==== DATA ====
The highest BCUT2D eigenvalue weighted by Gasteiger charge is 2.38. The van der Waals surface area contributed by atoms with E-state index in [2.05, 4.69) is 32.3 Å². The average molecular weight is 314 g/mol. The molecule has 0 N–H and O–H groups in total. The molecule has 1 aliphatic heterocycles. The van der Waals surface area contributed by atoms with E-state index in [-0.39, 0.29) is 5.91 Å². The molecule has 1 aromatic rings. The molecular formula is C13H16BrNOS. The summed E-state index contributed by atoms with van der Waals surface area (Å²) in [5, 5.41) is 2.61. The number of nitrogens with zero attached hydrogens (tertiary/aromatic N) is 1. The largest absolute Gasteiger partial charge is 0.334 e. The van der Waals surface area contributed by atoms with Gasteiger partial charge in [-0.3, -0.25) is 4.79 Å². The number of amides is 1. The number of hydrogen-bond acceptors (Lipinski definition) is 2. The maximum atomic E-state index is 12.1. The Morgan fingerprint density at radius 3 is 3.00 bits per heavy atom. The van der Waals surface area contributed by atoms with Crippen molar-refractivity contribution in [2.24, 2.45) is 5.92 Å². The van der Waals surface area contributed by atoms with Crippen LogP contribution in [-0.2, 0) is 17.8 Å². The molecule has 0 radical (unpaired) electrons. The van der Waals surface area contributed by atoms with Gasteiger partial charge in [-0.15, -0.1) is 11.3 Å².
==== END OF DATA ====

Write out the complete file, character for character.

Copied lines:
The highest BCUT2D eigenvalue weighted by Gasteiger charge is 2.38. The van der Waals surface area contributed by atoms with E-state index in [2.05, 4.69) is 32.3 Å². The average molecular weight is 314 g/mol. The molecule has 0 N–H and O–H groups in total. The molecule has 1 aliphatic heterocycles. The van der Waals surface area contributed by atoms with E-state index in [-0.39, 0.29) is 5.91 Å². The molecule has 1 aromatic rings. The molecular formula is C13H16BrNOS. The summed E-state index contributed by atoms with van der Waals surface area (Å²) in [5, 5.41) is 2.61. The number of nitrogens with zero attached hydrogens (tertiary/aromatic N) is 1. The largest absolute Gasteiger partial charge is 0.334 e. The van der Waals surface area contributed by atoms with Gasteiger partial charge in [-0.3, -0.25) is 4.79 Å². The number of amides is 1. The number of hydrogen-bond acceptors (Lipinski definition) is 2. The maximum atomic E-state index is 12.1. The Morgan fingerprint density at radius 3 is 3.00 bits per heavy atom. The van der Waals surface area contributed by atoms with Crippen molar-refractivity contribution in [2.24, 2.45) is 5.92 Å². The van der Waals surface area contributed by atoms with Crippen LogP contribution in [-0.2, 0) is 17.8 Å². The molecule has 0 radical (unpaired) electrons. The van der Waals surface area contributed by atoms with Gasteiger partial charge in [-0.15, -0.1) is 11.3 Å².